This paper aims to argue that, contrary to popular thinking, technological disasters are potentially predictable, and therefore amenable to risk assessment and mitigation. What is lacking at present is a more comprehensive understanding of the hazards, embedded in complex socio‐technical systems, which lead to such disasters.
The paper discusses several factors that contribute to hazard formation and development, including the interaction of human and mechanical components, ambiguity, evolutionary changes, innovation and poor communication in organisational systems. Two case studies of recent disasters in Australia are presented to provide illustrations of the complexity in socio‐technical systems and the hazards and risks that they harbour.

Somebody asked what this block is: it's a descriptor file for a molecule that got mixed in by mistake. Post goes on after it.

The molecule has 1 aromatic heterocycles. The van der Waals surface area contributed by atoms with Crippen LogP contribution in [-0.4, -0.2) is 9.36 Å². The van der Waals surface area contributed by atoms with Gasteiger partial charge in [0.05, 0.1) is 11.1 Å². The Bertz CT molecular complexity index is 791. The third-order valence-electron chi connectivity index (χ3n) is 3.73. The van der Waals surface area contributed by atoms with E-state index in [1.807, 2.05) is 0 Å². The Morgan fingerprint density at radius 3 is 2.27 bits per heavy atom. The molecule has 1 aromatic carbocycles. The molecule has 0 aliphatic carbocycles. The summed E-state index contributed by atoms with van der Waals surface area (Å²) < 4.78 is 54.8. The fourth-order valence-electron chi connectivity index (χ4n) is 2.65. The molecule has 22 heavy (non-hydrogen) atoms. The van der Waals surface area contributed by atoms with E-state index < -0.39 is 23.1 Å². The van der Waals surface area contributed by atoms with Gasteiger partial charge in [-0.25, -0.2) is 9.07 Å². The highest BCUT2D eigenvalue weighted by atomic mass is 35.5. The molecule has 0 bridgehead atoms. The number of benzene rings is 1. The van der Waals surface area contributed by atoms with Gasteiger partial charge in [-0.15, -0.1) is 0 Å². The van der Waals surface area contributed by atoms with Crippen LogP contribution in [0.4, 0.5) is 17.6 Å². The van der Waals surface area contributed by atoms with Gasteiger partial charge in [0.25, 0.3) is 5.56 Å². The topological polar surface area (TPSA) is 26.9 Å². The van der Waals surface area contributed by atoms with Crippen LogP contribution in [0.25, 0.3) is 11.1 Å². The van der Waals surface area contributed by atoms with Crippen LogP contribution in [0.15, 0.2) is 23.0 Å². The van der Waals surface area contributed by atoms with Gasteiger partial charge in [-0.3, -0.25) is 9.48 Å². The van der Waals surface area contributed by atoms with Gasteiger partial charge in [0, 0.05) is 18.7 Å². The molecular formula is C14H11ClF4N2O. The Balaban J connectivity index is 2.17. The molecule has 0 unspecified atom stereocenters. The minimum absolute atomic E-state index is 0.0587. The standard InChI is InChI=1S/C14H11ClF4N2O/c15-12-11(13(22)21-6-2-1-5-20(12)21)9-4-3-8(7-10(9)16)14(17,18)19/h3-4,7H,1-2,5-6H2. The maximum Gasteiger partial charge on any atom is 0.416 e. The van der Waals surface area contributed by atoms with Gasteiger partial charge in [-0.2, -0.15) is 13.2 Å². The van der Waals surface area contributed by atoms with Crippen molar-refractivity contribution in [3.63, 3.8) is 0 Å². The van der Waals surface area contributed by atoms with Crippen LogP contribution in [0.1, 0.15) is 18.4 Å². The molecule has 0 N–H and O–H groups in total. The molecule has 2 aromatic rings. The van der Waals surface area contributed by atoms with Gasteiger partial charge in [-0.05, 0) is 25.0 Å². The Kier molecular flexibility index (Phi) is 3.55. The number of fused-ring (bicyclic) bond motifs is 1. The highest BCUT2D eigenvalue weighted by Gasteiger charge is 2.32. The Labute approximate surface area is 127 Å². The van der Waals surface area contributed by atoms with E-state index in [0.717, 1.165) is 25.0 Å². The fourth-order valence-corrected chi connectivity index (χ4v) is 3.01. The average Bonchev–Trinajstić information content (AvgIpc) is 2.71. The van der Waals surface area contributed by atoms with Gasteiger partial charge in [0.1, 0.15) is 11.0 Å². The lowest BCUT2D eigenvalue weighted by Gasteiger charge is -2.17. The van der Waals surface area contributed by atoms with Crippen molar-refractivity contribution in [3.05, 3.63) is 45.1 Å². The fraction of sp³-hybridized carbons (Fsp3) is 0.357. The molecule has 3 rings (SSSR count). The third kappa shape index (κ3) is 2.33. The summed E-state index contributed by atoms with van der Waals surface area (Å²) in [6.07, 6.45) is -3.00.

The paper finds that to progress, we need two things: better conceptual models and frameworks that reveal complexity and make systems more transparent, and more satisfactory approaches to risk management.
The paper concludes with some suggestions as to how the risks might be better understood and managed proactively.
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